This article looks at some of the key planning challenges that have been overcome in developing Kingston Container Terminal to where it is today and some of those which remain to be faced in the future.
The growth in China’s ability to export containerised cargoes around the world and the impacts that this has had and continues to have on the liner shipping and container terminal sectors has been well documented. A key driver of this growth is the North American consumer’s continued demand for imported goods from East Asia and from China in particular.
The large volumes of containerised imports which need to be handled have presented significant challenges for North American terminals, particularly terminals in the United States: these challenges being over and above those presented in the form of limited natural water depths and regulatory constraints such as the Jones Act.
In order to overcome these constraints significant investments have been made in container transhipment terminals at locations outside the United States, particularly in the Caribbean Basin. Of the insular Caribbean terminals, Kingston, in Jamaica, operated by the Port Authority of Jamaica, has emerged as the pre-eminent container transhipment terminal. Kingston’s success is built on its central location within the Caribbean Basin close to east-west and north south trade routes and in particular routes passing through the Panama Canal.
Development of container transhipment – a decade of growth
Container volumes at Kingston have grown dramatically in the last decade: rising fourfold from 478,000 TEU in 1996 to 1.9 million TEU in 2006. This equates to an annual growth rate of approximately 15 per cent. In recent years, development of this growth has been assisted further by the Port Authority’s appointment of APM Terminals as terminal managers and the subsequent adoption of Kingston as a key regional hub by Maersk Line.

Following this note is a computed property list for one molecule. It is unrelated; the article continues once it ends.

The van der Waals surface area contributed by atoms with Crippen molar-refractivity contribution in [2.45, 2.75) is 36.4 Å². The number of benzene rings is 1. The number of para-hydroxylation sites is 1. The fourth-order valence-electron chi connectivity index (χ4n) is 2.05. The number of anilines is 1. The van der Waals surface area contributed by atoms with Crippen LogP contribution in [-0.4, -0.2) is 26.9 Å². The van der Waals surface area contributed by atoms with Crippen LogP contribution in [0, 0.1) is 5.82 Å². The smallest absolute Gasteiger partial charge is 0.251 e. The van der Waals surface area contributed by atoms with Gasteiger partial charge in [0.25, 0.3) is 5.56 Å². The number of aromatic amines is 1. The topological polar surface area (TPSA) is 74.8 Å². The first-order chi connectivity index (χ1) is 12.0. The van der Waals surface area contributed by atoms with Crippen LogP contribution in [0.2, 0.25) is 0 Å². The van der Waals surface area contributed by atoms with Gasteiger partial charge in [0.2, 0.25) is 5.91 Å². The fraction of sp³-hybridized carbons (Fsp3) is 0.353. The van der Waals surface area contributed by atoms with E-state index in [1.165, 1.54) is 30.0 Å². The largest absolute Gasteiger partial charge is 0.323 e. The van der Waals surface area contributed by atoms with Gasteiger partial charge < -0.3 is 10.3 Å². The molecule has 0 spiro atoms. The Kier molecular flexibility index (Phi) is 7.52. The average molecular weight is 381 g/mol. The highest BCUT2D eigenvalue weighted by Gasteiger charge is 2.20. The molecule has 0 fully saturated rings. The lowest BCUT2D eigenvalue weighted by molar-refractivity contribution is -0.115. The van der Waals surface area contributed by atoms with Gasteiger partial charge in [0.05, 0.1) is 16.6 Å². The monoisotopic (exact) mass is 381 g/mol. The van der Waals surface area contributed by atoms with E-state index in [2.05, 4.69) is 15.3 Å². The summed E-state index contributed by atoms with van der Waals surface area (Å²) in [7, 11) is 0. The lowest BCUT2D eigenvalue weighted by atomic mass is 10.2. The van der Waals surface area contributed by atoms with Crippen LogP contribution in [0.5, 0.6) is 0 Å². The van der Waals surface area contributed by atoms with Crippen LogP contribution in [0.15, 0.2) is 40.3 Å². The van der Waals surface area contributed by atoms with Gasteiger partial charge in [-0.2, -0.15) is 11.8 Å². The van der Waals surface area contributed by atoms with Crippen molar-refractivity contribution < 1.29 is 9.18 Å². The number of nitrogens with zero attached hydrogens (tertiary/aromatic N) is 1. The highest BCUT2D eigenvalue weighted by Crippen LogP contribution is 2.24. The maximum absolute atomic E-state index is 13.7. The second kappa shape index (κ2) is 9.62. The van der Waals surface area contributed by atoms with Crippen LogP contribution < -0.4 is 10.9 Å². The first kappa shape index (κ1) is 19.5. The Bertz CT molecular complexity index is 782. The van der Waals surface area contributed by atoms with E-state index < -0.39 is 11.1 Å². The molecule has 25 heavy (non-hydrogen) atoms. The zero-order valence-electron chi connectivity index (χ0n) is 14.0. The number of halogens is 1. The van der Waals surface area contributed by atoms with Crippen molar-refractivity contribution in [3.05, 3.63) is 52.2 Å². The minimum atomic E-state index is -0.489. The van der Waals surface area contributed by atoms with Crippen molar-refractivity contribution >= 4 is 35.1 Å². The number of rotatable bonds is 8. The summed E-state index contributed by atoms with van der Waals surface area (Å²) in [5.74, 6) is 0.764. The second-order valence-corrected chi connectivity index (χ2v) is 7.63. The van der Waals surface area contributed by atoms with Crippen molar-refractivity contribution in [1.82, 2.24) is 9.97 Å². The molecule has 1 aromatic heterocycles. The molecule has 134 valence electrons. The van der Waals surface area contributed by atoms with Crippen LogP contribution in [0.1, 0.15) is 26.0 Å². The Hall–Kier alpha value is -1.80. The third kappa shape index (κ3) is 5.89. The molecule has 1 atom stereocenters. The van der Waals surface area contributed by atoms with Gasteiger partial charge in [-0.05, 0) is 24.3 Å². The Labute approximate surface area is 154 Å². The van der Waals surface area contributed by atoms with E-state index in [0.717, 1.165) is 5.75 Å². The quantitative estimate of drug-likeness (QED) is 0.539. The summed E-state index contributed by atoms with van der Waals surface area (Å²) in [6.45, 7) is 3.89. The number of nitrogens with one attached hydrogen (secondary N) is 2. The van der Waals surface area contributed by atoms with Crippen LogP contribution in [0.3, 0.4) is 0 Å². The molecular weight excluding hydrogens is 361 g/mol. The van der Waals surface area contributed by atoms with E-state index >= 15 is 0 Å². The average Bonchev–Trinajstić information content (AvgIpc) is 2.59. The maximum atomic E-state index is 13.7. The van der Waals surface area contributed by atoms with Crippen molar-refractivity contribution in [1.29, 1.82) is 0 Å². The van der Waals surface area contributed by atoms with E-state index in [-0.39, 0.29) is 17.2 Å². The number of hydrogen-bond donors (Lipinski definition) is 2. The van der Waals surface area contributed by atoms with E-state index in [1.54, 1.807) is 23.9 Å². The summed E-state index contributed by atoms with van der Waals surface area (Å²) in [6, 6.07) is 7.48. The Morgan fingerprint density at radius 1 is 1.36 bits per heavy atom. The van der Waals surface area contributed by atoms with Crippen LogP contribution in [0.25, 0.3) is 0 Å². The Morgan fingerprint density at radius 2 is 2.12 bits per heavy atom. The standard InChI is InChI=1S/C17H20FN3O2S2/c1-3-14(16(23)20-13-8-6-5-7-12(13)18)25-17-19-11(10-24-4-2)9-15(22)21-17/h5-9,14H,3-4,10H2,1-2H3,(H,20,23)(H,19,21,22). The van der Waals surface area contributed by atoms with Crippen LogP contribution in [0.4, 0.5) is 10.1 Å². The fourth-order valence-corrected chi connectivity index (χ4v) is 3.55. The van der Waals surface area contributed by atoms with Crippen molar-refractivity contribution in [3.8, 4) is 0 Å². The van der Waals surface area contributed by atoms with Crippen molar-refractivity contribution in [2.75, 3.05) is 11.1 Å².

This level of growth has created several major challenges for the Port Authority, notably the need for:
• Deeper, wider navigation channels and manoeuvring basins
• Space for terminal yard expansion, both for full and increasingly – post industrial economies such as the United States generate major imbalances between import and export trade flows – empty containers
• Meeting throughput handling pressure to maintain carrier sailing schedules
• Resolution of spatial land use planning conflicts as the expanding port encroaches into the immediate urban hinterland These challenges have needed to be resolved in a short time period and against a backdrop of competing demands for scarce coastal development frontage, particularly in a sensitive Caribbean coastal environment.